Feeding guidelines by snake age:
- Hatchling to 2 months: 1 pinkie
- 4 months: 2 pinkies
- 6 months: 3 pinkies
- 8 months: 1 fuzzy
- 10 months: 2 fuzzies
- 12 months: 3 fuzzies
- 14 months: 1 small mouse
- 16 months: 2 small mice
- 18 months: 1 adult or jumbo mouse
Hatchlings and juveniles should be fed once every 7-10 days.
Adults should be fed once every 10-14 days.
If you have a juvenile but are not sure of its exact age, choose a feeder no larger than 1.5x the width of your snake’s body at its widest point (don’t worry about head size — snakes are very flexible). Offer feeders until it refuses, and repeat 7-10 days later.
Choose a schedule that keeps a hatchling/juvenile growing, or what keeps an adult at a consistent weight. Weighing your snake weekly with a kitchen scale will help you determine what works best, as well as track trends in growth or weight loss. Whichever interval you choose, stick with it — snakes thrive on routine.
Frozen/Thawed or Live?
The generally accepted practice for corn snake food is to use captive bred prey items that have been humanely euthanized and frozen rather than live. This is because live feeders will use teeth and claws to fight for their life against the snake — sometimes causing injury. Also, “stunning” a live feeder by slamming its head against a hard object will discourage fighting back, but it’s also incredibly inhumane.
Corn snakes generally have a fairly enthusiastic feeding response, so they don’t have much of a problem taking frozen/thawed prey.
Prepare a frozen rodent 1 day in advance by sticking it in the refrigerator to thaw slowly. This discourages bacterial growth which would otherwise make your snake sick. Then, directly before feeding, place the feeder in warm water for 5 minutes. This will simulate body heat and encourage the snake to eat.
If using frozen-thawed, you can enhance your snake’s “hunting” experience and encourage its feeding response by wiggling the feeder to simulate a struggle after the snake has struck and begun constricting. It may seem macabre, but this is for the snake’s mental and physical health.
That all being said, ultimately you must respect your snake’s feeding preferences. If it refuses to eat frozen/thawed, give it live and supervise the interaction carefully. The live rodent should not be left in your corn snake’s enclosure for more than 1 hour. Keeping your pet healthy and fed should always be your top priority.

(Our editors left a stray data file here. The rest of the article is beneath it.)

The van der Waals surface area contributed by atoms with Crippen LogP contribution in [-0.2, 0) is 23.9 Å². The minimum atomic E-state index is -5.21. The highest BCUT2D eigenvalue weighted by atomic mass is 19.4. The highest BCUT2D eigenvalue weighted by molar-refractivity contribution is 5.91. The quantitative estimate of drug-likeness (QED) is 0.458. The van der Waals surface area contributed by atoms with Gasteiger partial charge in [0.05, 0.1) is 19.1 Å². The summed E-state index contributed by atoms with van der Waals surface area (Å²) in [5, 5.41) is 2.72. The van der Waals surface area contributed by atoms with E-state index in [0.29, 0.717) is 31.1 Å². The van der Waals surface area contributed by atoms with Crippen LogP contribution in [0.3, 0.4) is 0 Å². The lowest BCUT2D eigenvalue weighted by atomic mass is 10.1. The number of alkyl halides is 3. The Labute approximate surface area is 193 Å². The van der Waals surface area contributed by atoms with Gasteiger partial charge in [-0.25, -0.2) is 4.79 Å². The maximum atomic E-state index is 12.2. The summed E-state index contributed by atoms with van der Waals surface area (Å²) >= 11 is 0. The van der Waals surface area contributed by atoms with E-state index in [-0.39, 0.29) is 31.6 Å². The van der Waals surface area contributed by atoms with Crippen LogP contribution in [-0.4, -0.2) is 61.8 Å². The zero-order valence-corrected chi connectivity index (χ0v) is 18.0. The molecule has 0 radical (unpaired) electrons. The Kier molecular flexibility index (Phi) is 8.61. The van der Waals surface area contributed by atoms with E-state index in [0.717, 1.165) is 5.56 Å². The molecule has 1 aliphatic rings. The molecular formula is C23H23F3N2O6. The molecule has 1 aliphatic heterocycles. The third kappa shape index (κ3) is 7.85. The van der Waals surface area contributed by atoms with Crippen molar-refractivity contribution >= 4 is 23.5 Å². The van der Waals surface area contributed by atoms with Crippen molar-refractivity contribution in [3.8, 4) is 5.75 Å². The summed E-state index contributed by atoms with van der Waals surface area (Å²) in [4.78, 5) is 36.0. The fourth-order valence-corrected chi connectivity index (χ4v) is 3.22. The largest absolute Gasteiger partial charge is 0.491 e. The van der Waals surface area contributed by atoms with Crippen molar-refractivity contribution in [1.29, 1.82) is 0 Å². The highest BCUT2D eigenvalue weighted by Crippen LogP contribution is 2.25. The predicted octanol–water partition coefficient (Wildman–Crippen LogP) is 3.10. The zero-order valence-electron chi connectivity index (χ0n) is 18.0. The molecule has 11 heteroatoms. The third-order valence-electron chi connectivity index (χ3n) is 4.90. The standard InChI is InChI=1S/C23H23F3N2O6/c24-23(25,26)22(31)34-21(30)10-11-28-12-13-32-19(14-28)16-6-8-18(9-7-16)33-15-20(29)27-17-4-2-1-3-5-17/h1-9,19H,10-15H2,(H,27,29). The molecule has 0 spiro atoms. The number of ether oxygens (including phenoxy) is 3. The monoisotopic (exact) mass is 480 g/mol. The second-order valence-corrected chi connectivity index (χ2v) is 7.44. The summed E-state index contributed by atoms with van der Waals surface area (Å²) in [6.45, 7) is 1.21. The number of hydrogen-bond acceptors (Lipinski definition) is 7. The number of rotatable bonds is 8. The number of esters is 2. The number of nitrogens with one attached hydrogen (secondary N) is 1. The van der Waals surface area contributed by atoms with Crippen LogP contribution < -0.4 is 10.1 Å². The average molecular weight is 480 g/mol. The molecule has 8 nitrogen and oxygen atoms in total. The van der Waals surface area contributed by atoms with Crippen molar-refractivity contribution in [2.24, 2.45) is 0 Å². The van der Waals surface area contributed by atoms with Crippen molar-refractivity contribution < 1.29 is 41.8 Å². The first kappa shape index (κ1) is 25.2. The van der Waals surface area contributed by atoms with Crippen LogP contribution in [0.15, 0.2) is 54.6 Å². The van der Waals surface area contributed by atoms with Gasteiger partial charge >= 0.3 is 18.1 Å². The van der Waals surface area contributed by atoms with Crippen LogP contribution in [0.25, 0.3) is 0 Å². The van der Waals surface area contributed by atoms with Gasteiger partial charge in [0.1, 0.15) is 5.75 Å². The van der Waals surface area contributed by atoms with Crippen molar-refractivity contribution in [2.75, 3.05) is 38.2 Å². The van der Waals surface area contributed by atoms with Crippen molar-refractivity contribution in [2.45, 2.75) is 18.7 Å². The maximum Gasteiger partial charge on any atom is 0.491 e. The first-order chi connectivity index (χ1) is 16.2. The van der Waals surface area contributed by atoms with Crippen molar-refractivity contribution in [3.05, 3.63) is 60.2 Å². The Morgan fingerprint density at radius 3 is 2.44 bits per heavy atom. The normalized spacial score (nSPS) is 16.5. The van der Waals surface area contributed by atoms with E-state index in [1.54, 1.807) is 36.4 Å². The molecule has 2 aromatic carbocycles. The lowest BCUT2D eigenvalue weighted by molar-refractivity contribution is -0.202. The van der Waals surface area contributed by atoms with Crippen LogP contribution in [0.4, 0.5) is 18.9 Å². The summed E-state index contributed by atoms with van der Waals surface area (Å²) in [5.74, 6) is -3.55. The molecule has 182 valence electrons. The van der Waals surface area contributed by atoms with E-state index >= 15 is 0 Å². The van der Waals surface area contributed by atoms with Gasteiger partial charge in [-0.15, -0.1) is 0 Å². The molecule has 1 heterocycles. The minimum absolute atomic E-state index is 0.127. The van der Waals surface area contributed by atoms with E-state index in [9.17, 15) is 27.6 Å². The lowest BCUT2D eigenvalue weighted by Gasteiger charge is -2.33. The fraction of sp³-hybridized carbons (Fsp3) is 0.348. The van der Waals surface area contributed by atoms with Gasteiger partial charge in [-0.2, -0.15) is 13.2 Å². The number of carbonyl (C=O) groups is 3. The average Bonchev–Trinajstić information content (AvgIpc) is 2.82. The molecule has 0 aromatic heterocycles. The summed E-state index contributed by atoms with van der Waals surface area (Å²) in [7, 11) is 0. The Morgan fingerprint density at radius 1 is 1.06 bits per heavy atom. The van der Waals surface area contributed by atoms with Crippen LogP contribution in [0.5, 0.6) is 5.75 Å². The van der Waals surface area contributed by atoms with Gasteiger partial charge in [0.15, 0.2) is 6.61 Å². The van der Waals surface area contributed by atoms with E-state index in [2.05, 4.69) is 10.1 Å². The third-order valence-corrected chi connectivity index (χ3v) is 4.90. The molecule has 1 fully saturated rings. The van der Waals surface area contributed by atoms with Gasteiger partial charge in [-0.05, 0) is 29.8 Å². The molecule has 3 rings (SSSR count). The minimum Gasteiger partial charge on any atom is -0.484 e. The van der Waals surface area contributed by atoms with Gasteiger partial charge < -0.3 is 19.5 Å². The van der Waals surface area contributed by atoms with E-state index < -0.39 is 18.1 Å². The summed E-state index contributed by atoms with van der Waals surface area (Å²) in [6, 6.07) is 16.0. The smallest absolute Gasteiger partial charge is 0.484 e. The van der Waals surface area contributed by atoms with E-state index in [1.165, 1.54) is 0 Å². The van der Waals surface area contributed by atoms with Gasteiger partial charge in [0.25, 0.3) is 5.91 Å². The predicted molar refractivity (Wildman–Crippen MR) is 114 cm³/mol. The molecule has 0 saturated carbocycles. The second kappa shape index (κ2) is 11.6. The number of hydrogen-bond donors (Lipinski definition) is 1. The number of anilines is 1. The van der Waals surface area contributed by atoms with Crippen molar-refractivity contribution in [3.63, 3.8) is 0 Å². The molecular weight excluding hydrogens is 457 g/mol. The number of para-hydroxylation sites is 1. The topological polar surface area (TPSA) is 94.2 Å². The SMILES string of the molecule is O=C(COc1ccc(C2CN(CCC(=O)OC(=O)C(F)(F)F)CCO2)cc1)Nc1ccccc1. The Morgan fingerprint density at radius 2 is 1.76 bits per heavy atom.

Mice or rats?
Mice are the most popular corn snake food, as they “grow” along with the snake. As you probably noticed in the guidelines at the top of the page, a hatchling can handle a pinkie (newborn) mouse, and an adult snake can handle an adult mouse.
Rats can be offered as feeders, but because they tend to be more nutritious than mice, they can actually make a corn snake fat if fed at the same rate as mouse feeders. If using rats as your primary feeders, feed every 10-14 days for juveniles and every 14-21 days for adults.
Corn snakes may also be offered quail eggs and Reptilinks as an occasional treat.
Whichever you choose to offer, refer to ReptiFiles’ list of trusted rodent distributors to find the best feeder breeders on the market. Shipping costs can be a little steep because frozen prey needs to be shipped overnight, so it’s best to buy in bulk. Better yet, order with a friend and split the shipping bill!
Should I feed my corn snake in a separate enclosure?
There’s a common misconception among snake owners that feeding a snake inside its home enclosure will make it “cage aggressive.” Modern understanding of snake psychology argues that our perception of “aggression” is incorrect; snakes that have learned to associate the opening of the enclosure with food (due to infrequent handling) will lunge for the first object they see, assuming that it is food — no harm toward the keeper’s hand intended.
So instead of being moved to feed, the snake should be trained to tell the difference between feeding time and handling time. The most reliable method of so doing is to tap the snake gently with a paper towel roll or to stroke its body with a snake hook before handling. If the snake strikes, no harm done. If it doesn’t, it knows not to expect food.
In conclusion, feed your snake inside its home. Unlike humans, snakes don’t particularly like “eating out.”
I trapped a mouse — can I use it for corn snake food?
Sorry, but no. Wild-caught prey can transmit disease or parasites to your snake, which means more vet bills for you down the road. Do yourself (and your corn snake) a favor by disposing of the mouse elsewhere.
A Quick Note About Water
Keep a large, heavy bowl of water in the enclosure at all times. Use dechlorinated water if possible, but the water should be changed 2x weekly. If it gets soiled before then, scrub with a disinfectant, rinse, and replace.
Note: There is a common belief that distilled, filtered, or softened water is better for reptiles than tap (hard) water. This is false. While it is better to use these for misting because they don’t leave mineral residue, the lack of minerals creates osmotic imbalance within the snakes body after ingestion. As a result, the body has to give away its own minerals and electrolytes to restore balance. Over time, this can actually lead to dehydration, even when the snake is drinking regularly.
For more information, read Water Treatment Precautions: Hard vs Soft (Filtered) Water.
PRO TIP: Buy frozen/thawed feeders in bulk if you can, because you’re more likely to get quality prey from online suppliers than from your local pet store. Also, buying in bulk saves on shipping fees, which can be expensive.